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Frustrated with the usual methods of scholarly inquiry, Ewa Domanska hit upon the idea of interviewing some of the world's most original and important theorists and philosophers of history to get at the heart of contemporary understandings of "history." The result is Encounters, an exciting collection of these dialogues. So old-fashioned as to seem revolutionary, the interview format allows for a concise presentation of the main ideas of each writer, providing easy access to theories that have shaped modern historiography.
No one book could encompass the vast territory of contemporary historiography, but this text gives us a sense of what underlies some of the most interesting and challenging work in the field. Although Domanska's interlocutors hold widely divergent views, they agree about which issues are important. Most strikingly, all share the belief that aesthetics, objective reality, and meaning are the most crucial concerns in our understanding of history today. The interviews also address such pressing issues as the relation of history to its modes of presentation, the relation of particular works of history to the notion of history in general, and the personal and civic functions of history. Ewa Domanska's Encounters offers a unique look into the hearts and minds of today's most stimulating historical theorists.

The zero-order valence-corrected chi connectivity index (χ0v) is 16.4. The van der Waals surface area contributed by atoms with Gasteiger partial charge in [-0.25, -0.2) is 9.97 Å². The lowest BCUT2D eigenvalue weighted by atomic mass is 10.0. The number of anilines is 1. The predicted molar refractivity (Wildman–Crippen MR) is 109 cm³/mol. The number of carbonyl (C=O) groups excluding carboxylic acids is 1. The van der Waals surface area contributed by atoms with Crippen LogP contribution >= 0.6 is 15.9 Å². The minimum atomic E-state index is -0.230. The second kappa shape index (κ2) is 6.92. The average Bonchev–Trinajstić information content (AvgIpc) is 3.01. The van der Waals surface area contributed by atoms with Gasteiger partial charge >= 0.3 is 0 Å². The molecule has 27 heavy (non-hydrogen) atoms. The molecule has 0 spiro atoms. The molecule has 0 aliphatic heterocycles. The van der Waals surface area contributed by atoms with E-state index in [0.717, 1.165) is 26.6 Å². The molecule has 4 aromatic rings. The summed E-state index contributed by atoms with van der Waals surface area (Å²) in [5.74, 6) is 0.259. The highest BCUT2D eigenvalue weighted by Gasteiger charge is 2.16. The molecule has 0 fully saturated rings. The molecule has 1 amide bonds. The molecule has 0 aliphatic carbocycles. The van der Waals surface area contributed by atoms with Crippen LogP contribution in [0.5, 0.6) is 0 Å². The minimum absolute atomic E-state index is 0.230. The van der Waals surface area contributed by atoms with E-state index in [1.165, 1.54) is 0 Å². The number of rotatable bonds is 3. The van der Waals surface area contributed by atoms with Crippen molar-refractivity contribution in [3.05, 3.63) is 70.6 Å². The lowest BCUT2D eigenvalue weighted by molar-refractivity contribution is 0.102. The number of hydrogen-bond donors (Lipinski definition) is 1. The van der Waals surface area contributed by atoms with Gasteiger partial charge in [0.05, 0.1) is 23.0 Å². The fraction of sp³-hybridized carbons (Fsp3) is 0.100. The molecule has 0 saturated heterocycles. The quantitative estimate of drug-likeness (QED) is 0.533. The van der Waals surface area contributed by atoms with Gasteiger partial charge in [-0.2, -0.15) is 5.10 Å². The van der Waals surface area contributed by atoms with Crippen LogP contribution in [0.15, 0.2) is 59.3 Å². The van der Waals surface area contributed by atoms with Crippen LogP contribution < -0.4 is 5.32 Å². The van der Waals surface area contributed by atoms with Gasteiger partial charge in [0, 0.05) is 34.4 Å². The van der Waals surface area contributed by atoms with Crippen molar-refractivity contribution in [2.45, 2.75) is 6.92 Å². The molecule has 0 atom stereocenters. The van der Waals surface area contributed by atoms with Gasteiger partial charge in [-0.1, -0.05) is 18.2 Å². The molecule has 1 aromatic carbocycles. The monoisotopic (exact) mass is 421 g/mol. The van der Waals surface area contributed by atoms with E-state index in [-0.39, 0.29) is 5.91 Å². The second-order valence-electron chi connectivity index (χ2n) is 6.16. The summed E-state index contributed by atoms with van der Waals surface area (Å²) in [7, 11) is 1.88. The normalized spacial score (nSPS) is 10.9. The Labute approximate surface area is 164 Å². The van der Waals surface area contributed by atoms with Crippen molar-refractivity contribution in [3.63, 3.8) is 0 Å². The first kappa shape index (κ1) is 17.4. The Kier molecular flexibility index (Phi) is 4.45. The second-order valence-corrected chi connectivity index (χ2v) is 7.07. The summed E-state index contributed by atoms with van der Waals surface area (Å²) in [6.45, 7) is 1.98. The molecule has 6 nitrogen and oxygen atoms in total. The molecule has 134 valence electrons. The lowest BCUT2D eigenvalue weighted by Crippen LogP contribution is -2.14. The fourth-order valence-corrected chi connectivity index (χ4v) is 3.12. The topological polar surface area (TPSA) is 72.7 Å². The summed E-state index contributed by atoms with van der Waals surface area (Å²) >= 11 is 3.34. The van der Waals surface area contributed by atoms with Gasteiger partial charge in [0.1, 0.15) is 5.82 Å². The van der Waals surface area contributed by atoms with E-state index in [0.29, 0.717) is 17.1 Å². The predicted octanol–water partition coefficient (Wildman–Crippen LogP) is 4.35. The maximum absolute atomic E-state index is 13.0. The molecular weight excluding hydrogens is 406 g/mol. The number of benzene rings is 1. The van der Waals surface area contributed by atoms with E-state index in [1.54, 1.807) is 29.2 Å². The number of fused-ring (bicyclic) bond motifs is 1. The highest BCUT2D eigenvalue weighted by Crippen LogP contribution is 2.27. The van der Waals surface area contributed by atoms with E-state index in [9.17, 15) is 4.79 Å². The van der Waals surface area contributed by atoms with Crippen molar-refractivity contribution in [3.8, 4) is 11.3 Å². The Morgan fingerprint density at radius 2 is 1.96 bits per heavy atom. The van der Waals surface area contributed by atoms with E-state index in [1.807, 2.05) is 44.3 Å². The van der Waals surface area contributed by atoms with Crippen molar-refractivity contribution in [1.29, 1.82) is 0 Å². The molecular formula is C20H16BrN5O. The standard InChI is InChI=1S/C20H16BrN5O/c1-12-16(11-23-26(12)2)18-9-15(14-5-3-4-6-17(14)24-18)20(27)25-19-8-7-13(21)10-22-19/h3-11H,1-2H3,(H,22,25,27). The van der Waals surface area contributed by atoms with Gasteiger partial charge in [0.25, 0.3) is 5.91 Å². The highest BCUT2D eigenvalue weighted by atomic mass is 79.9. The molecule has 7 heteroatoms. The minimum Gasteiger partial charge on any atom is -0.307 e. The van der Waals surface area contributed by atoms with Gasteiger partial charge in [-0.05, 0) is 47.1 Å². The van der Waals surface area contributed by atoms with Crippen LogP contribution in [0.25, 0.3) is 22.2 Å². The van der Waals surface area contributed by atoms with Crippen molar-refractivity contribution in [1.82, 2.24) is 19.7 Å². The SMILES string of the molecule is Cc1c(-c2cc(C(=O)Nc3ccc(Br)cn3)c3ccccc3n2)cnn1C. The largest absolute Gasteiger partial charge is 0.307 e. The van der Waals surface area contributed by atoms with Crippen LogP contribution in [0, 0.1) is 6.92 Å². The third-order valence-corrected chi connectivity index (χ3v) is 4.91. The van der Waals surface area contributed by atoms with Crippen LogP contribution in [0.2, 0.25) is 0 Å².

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Ewa Domanska is Assistant Professor of the Methodology of History and of the History of Historiography at Adam Mickiewicz University in Poznan, Poland.From Library Journal:
Here are 11 interviews with thinkers worried by (or delighting in) the question of whether or not there really is historical truth. The proliferation of "kinds of history"?economic, cultural, feminist, anthropological, psychological, and dozens more?has made postmodern relativism, with its denial of absolute truth, seem attractive. Yet our constitutional freedoms, our marriages, and even our bank balances depend on there being a real truth about who did what when. Domanska, a young Polish scholar in Holland, hopes to sort things out by interviewing philosophers and historians. At the center is Hayden White, philosopher-historian from Santa Cruz, who is mentioned 232 times. Half idealist philosopher inspired by R.G. Collingwood and half deconstructionist, White says one can never undertake history without imposing an interpretative structure on the facts, yet there is a kind of bedrock. Hans Kellner and Franklin R. Ankersmit (respectively, an American and a Dutch historian) are more disposed to Postmodernism, while Arthur C. Danto, the New Yorker whose work has inspired much recent philosophy and art criticism, insists that clarity and logic take precedence over everything else. More editing would have helped, as would the inclusion of a conventional historian, but this is a useful book for academic collections.?Leslie Armour, Univ. of Ottawa, Ont.
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